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At the heart of the complaints among the protesters—more than poverty and unemployment and low wages—is the sense that the pervasive corruption of wasta, or connections, must end. People are asking for better governance and accountability. Each Arab nation has its own permutations of a balance of power among tribe, sect, mosque, and military. The most striking and unexpected aspect of the protests is that none of these entities have been at the forefront. Extremism has also been missing. There’s been little talk of jihad, caliphates, or Osama bin Laden. It’s as if Al Qaeda had been suddenly rendered as anachronistic as dictatorial whim and official State Department Middle East policy. It is tempting to see a kind of new pan-Arabism, one that is based not on dictators shaking hands and then whispering plots behind each other’s back but on shared aspirations. Last Wednesday, before the Egyptian Prime Minister, Ahmed Shafik, resigned, he was taken to task by journalists and opposition personalities in a debate televised on an independent satellite channel. He was combative and uncomfortable, but, for the first time that anyone could remember, an Arab leader had to answer difficult questions from fellow-citizens. Faced with a call for a million-man march to demand his ouster, Shafik left office the next day.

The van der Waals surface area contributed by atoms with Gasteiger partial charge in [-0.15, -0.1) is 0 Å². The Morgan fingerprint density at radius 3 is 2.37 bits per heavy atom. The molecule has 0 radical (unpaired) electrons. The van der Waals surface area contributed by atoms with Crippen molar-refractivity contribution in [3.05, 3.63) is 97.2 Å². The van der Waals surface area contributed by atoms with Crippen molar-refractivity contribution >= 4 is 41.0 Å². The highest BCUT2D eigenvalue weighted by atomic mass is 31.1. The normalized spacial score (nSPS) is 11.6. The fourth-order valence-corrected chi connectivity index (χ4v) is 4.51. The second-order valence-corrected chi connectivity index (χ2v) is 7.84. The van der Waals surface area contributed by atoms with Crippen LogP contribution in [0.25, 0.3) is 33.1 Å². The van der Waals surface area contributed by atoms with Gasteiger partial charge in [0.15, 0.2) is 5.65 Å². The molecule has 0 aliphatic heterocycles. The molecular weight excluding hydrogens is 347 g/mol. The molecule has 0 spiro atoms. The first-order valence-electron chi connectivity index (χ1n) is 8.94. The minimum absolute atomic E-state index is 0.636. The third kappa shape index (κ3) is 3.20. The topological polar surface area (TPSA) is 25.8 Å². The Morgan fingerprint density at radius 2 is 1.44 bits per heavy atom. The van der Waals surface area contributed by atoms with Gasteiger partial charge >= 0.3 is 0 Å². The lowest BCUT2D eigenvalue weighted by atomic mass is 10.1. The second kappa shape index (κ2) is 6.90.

Reform and Revolution in the Middle East : The New Yorker | 2011-03-07
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